Was your client wearing a seatbelt? Well-known seatbelt defects that may prove the answer is yes! Your client is in an auto accident. At the conclusion of the accident he is found to be unbelted. During the course of the crash he was thrown about the interior of the vehicle and/or ejected from the vehicle and suffered serious injury. The investigating officer “opines” that your client wasn’t wearing a seatbelt at the time of the accident and checks the box in the Traffic Collision Report indicating “lap and shoulder belt not used.” Your client swears he was wearing his seatbelt. Many attorneys under this set of “facts” either do not sign up the case or resolve the case for something far less than full value due to the perceived comparative-fault issue. After all, the investigating officer “opined” that your client wasn’t wearing a seatbelt after his “investigation” was completed and further noted in the Traffic Collision Report that the “lap and shoulder belt [was] not used.” The purpose of this article is to point out the three primary ways an otherwise properly functioning seatbelt buckle can “unlatch” during the course of an ordinary auto accident. I write about this here for two reasons. One, I don’t want anyone to miss the potential auto-defect case, especially if your client has catastrophic injuries and insufficient coverage from other
potential third parties responsible for the crash. Two, if there is a sufficient coverage from a responsible third party, but your client is accused of not wearing a seatbelt, and thus a drastic devaluation of the claim due to alleged comparative fault, you will be armed with some viable theories to rebut that comparative-fault claim.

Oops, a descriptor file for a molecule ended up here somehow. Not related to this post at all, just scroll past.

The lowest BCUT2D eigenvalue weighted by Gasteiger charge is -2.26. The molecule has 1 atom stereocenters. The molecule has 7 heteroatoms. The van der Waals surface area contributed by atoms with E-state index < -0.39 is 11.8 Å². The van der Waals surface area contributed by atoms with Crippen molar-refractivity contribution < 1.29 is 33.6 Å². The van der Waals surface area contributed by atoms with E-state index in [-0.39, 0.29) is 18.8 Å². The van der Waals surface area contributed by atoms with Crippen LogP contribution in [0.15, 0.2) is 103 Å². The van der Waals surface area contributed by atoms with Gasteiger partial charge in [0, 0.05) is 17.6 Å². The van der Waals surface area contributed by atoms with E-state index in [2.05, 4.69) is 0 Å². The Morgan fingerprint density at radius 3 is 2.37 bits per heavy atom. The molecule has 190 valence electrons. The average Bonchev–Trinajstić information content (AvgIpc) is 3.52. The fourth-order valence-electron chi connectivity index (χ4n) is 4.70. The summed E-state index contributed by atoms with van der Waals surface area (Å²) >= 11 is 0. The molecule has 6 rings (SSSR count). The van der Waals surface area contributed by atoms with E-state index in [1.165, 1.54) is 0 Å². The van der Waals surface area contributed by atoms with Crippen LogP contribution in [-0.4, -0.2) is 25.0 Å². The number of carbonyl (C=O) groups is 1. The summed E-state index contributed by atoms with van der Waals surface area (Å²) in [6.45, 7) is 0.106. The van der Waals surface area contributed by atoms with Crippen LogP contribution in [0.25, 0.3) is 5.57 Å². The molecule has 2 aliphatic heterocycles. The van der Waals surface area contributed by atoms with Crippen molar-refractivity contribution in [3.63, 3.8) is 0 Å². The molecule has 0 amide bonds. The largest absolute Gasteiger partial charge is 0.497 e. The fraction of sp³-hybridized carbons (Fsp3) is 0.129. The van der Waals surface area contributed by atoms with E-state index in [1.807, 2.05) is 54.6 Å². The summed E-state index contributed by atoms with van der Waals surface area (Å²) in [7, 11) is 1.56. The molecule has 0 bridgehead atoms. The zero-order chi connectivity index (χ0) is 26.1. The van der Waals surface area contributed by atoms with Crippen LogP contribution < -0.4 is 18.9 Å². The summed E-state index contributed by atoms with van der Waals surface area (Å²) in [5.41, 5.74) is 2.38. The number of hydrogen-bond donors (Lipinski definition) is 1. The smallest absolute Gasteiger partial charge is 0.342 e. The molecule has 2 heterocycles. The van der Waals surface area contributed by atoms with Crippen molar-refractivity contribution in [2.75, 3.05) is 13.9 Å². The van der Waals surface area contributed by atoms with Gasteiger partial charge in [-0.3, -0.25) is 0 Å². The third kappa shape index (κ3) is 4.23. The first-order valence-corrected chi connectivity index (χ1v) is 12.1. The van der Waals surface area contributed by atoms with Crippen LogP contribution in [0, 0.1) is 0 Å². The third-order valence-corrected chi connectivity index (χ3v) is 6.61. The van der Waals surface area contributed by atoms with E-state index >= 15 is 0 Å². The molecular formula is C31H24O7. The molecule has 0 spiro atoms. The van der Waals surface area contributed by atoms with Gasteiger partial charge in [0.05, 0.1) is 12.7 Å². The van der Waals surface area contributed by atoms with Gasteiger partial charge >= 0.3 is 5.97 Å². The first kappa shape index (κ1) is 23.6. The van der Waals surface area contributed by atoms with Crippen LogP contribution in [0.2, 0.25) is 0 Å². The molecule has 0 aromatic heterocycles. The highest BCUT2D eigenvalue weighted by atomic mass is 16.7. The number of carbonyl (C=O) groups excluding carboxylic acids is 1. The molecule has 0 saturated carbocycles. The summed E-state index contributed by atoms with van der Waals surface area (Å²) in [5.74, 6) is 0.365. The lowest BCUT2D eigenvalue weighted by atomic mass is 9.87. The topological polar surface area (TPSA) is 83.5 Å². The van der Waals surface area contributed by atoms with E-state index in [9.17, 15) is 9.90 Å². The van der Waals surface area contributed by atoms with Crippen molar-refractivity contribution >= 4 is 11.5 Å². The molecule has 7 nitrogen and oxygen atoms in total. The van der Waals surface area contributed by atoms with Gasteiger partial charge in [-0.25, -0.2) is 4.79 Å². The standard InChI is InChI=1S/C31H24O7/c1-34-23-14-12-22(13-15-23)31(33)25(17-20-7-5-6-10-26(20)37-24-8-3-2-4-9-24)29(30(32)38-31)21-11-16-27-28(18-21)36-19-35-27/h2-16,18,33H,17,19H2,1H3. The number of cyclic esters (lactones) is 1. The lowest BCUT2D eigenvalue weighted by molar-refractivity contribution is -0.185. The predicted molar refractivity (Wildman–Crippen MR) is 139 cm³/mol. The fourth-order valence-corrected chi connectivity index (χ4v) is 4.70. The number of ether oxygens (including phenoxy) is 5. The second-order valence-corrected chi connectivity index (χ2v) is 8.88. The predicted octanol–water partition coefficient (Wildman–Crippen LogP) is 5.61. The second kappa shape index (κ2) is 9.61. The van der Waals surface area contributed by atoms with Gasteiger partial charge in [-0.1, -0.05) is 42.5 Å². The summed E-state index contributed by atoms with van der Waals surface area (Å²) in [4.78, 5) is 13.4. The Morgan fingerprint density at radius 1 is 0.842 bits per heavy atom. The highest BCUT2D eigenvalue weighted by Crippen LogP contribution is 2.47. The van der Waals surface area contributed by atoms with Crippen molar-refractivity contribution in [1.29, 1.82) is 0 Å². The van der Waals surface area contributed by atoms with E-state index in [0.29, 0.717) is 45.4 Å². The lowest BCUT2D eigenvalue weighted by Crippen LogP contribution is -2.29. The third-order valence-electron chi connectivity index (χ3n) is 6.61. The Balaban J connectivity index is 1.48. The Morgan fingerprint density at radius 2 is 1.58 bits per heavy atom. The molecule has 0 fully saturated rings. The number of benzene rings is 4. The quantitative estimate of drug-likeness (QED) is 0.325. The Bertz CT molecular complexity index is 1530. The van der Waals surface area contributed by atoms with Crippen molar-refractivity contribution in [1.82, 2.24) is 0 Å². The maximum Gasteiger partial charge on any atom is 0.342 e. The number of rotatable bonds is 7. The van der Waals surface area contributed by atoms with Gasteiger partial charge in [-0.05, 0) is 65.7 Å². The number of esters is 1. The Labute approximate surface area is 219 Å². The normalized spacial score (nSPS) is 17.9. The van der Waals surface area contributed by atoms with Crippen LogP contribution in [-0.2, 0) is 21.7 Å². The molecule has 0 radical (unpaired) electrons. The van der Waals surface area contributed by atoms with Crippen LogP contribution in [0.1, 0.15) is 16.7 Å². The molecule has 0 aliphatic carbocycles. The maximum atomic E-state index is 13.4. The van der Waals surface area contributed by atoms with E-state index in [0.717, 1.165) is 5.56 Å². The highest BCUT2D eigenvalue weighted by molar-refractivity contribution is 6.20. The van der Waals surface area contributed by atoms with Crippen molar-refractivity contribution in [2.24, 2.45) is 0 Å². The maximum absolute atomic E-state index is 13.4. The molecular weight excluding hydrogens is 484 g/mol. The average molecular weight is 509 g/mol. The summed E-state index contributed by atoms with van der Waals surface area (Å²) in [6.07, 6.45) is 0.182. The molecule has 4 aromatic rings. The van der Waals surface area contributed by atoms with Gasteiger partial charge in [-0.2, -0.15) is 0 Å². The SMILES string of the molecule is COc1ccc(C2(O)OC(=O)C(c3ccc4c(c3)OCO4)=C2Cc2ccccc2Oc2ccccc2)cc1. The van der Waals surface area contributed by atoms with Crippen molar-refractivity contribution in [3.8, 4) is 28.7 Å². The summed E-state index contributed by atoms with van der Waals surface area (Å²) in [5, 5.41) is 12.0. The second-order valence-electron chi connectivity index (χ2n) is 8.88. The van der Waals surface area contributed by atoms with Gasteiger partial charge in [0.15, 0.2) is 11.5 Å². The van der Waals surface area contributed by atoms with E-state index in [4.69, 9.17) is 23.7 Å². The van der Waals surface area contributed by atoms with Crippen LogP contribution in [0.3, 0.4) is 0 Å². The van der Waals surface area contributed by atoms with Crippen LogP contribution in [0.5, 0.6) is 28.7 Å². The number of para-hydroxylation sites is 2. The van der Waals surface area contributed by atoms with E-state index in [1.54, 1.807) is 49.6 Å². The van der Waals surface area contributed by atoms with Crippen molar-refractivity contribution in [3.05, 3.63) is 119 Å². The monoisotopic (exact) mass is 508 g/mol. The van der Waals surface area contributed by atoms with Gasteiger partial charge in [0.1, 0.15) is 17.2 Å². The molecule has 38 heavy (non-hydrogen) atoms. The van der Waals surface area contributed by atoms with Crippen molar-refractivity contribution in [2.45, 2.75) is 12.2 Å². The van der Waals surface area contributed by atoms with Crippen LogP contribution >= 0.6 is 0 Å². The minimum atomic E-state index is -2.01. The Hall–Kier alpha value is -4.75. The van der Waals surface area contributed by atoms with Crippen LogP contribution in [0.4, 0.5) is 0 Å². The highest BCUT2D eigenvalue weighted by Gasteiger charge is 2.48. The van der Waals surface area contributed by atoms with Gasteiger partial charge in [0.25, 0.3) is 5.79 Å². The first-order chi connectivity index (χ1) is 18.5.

The three-buckle unlatch defects
• Inadvertent unlatch/release This is a well-known buckle defect in the automotive industry. This is a scenario where your client is properly wearing a seatbelt, gets involved in a crash and during the course of the crash something strikes the top of the buckle (the red/orange push button used to unlatch/release the buckle) and the buckle pops open, i.e., inadvertently unlatches or releases. It is not uncommon for a person’s elbow in various crash modes to strike the top of the buckle and unlatch it. In a frontal or rear-end crash during the rebound phase, a person’s elbow can strike the release button of the buckle and unlatch it. Similarly, in a rollover crash a person’s elbow or hand can easily strike the top of the button on the buckle during the chaos of rolling over. In addition, objects flying around inside the vehicle during a crash can also strike the top of
Figure 1: Surrogate study demonstrating how easily an elbow can access the buckle and unlatch it. 12 — The Advocate Magazine
the buckle and cause an inadvertent unlatching of the buckle. This isn’t some plaintiff ’s “expert driven theory.” It is a reality. The auto industry knows firsthand that in a crash a person’s elbow can strike the top of the seatbelt buckle and unlatch it. As a matter of fact, auto manufacturers’ very own crash testing has proven this precise mode of inadvertently unlatching a buckle. In Figure 2 are two frames from a crash test showing the passenger sidecrash test-dummy’s elbow inadvertently unlatching its seatbelt buckle. In the picture on the left the dummy is fully belted and restrained. In the picture on the right, moments later during the course of the test, the crash-test dummy has rebounded back and its elbow has inadvertently released/unlatched the buckle. You can see the shiny object in the picture on the right, which is the tongue of the seatbelt, fully unlatched. If this were a real-world crash involving your client, the “investigating officer” would have “opined” that your client was not wearing a seatbelt and checked the box in the traffic collision report “lap and shoulder belt not used.” Due to this situation being a real possibility, the auto industry actually performs testing and has test standards